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Developers under pressure, apartment stock set to fall by 25%

Posted on 3 July 2018

Source:  Australia Property Journal

APRA'S macroprudential measures coupled with state and federal government policies have had an impact on activity in the apartment market nationwide, with the total number of units under construction falling by around 10,000.

According to JLL's Apartment Markets report for G4 2017, self-regulation from developers in the face of tighter lending conditions and slower pre-sales rates has seen the number of projects under construction dwindle, as the country moves past the peak of supply in the current cycle.

It is expected that some 25% less stock will be delivered in 2018 than last year. The total number of apartments under construction dropped by around 10,000 over the six months to the end of September to 39,760.

JLL's head of residential research - Australia, Leigh Warner, said APRA's intention in clamping down on investor lending was always to slow the housing market down, particularly in Sydney and Melbourne.

"This has been successful, but the risk we are now facing is that the added imposts imposed by state governments and the federal government on foreign investors in residential property is slowing this important portion of demand by much more than intended.

"It appears that foreign investors that have already invested are still settling sales at present, albeit often over a longer than normal period. However, it is also clear new offshore demand has fallen sharply and this is particularly impacting some larger CBD projects and projects by foreign developers," Warner said.

Melbourne's strong population growth is soaking up new supply additions, with sustained low levels of rental vacancy, rental growth, and prices into late 2017. Sydney is holding up "relatively well" as Chinese demand slows down, with the rental market tight and the market more broadly appearing balanced after years of undersupply.

Around one-third less apartments were under construction in Q4 of 2017 than at the same time 12 months earlier.

Residential projects withdrawn for alternate uses, such as student accommodation, also played their part.

Warner said new policies from both the federal and Victorian government encouraging first homebuyers are certainly having a positive impact and stimulating owner-occupier demand."

Price and rental growth will remain moderate in 2018, as the market continues to process the high number of recent completions, while resales and rental values are likely to come under pressure in those areas where completions have been concentrated, particularly in Melbourne City.

Sydney's medium-term outlook remains "solid" despite facing lower investor demand and continued strong supply levels. Prices have stabilised through most of the market, and some falls recorded in areas of particularly concentrated supply.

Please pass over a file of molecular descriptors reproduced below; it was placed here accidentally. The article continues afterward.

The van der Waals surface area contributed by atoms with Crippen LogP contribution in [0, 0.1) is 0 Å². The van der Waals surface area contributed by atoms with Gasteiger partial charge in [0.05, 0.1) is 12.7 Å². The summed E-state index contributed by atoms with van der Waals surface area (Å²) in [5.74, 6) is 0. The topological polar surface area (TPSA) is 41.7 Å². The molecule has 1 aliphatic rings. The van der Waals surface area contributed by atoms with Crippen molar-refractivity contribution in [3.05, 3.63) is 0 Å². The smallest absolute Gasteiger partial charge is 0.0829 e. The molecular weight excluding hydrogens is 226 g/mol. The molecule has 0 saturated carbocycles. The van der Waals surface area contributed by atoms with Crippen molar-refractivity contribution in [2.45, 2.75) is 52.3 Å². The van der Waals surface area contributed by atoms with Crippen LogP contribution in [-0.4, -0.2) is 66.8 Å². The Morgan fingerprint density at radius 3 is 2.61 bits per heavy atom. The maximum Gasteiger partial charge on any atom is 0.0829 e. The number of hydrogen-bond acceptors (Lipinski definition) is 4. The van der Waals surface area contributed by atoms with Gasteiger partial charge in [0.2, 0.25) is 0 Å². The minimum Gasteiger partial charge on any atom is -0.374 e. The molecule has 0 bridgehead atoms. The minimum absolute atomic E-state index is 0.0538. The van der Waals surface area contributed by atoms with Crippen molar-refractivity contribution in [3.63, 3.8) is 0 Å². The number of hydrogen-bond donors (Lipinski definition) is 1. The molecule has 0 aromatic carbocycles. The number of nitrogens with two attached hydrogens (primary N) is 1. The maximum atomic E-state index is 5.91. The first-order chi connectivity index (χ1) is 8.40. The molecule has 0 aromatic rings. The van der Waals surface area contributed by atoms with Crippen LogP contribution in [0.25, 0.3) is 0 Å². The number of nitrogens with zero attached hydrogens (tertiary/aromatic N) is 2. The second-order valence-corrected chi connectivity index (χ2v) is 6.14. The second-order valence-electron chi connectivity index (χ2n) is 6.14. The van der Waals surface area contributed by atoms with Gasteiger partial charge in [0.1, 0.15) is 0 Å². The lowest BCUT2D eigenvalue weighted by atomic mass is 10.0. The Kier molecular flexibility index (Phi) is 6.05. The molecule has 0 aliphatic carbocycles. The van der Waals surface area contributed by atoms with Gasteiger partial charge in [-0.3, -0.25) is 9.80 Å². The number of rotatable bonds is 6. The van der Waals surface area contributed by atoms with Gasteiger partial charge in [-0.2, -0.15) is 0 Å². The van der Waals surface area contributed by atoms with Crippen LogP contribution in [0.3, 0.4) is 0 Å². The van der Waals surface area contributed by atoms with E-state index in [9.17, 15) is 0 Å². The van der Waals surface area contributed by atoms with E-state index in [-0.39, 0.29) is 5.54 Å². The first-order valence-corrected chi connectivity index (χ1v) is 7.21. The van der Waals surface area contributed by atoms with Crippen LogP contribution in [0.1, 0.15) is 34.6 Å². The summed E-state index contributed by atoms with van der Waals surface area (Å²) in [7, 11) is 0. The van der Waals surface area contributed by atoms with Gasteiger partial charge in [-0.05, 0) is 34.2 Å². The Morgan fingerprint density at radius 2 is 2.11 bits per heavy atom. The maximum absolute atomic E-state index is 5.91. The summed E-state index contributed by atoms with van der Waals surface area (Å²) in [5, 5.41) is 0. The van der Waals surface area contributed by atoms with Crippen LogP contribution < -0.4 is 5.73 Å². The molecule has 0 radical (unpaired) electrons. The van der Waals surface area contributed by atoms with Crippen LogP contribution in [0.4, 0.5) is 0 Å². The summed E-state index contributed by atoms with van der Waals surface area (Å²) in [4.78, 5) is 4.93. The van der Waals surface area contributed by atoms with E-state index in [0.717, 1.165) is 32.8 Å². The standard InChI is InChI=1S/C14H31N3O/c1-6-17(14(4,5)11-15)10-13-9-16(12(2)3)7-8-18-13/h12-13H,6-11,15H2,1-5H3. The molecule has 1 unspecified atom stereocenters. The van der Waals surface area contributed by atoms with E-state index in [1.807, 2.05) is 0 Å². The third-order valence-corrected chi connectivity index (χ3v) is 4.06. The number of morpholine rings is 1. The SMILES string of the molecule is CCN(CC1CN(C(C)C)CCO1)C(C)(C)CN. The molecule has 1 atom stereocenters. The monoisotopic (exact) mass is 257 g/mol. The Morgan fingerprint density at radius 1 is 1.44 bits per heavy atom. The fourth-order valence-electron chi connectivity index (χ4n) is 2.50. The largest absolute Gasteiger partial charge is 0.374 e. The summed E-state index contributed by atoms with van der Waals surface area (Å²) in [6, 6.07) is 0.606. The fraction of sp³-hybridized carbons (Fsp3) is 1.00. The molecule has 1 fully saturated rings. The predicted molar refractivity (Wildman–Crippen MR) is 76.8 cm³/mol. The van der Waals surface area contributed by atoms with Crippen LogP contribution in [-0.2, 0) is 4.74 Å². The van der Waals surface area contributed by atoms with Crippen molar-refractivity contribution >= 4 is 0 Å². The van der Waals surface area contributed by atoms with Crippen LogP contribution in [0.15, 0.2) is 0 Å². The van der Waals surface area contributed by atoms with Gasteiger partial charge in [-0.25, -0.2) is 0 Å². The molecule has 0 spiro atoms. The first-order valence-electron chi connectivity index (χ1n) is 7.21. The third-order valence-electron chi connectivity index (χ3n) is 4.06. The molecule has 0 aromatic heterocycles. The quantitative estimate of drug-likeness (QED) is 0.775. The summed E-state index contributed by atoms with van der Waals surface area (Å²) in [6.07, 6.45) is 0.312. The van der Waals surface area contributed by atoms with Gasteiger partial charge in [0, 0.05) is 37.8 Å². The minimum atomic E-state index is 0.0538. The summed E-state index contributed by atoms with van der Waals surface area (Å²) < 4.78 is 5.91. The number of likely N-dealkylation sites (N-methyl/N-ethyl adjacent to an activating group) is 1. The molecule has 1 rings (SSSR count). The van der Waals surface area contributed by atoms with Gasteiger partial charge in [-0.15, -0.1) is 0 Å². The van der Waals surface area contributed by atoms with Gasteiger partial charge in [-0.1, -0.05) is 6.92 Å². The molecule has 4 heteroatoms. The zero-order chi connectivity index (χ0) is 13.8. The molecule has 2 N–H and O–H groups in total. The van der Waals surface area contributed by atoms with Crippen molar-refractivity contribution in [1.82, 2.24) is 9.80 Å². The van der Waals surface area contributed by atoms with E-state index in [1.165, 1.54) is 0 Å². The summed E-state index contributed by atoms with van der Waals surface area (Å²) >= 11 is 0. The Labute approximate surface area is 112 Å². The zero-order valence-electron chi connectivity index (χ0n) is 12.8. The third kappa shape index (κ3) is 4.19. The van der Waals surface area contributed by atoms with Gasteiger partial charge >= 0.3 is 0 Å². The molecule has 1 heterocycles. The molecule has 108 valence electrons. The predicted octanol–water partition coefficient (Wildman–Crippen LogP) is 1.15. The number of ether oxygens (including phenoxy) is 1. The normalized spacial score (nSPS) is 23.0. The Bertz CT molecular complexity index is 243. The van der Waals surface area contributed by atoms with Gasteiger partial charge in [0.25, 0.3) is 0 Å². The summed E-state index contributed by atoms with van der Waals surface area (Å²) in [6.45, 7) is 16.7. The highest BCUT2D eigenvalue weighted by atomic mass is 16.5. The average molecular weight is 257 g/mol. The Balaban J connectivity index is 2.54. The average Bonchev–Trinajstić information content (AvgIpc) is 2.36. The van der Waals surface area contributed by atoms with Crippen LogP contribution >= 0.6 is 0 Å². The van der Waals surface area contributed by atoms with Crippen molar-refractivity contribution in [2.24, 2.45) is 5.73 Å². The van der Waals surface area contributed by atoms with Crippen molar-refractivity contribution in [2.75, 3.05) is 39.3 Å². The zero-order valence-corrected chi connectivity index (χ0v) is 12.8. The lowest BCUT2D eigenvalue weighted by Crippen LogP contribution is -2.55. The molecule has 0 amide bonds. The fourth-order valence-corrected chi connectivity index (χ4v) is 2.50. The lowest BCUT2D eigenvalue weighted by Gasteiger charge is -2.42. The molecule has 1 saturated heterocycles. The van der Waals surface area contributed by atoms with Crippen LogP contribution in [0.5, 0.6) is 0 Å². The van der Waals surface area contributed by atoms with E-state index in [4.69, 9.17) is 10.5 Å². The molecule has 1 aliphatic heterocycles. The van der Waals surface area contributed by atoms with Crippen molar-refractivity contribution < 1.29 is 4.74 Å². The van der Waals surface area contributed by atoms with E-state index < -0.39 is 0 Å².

However, Warner said still-low vacancy suggests the market is not generally oversupplied, and a reduction in the supply pipeline will help support a healthy market balance and a soft landing for the market.

Around 7,400 new apartments completed in inner Sydney in 2017, and the 7,800 scheduled to complete in 2018 will be slimmed down due to project delays before a significant drop-off in numbers through 2019 and 2020.

"It is a much tougher development lending environment now and slow pre-sales rates are likely to see a very high portion of planned projects delayed or abandoned, particularly those larger projects specifically targeting at offshore buyers," Warner said.

Prices are tipped to fall moderately in 2018, before stabilising with the tighter pipeline.

"As such, we do not believe the current downturn will be too painful for existing investors with medium to long-term time horizons. Our suggestion for those still looking to enter the market is to look to 'premium' locations where sustained demand exists, even in the face of strong supply, and to look for areas that benefit from the region's very large infrastructure investment program," Warner said.


A rebound in population growth is tipped to soak up some of Brisbane's surplus supply after a strong period of completions over the past two years, with the peak of the cycle occurring in 2016. That will be augmented by the tough lending environment and a sharp drop in pipeline numbers from 2018.

Warner said market fundamentals are expected to remain difficult in the short to medium-term as the heightened levels of stock are absorbed.

"Downward pressure on apartment values and rents is expected to be maintained, but ease slightly in the short-run. Any recovery in the inner Brisbane apartment market will be dependent on the continued growth of the Queensland economy and any subsequent increases in population growth stemming from that improvement."


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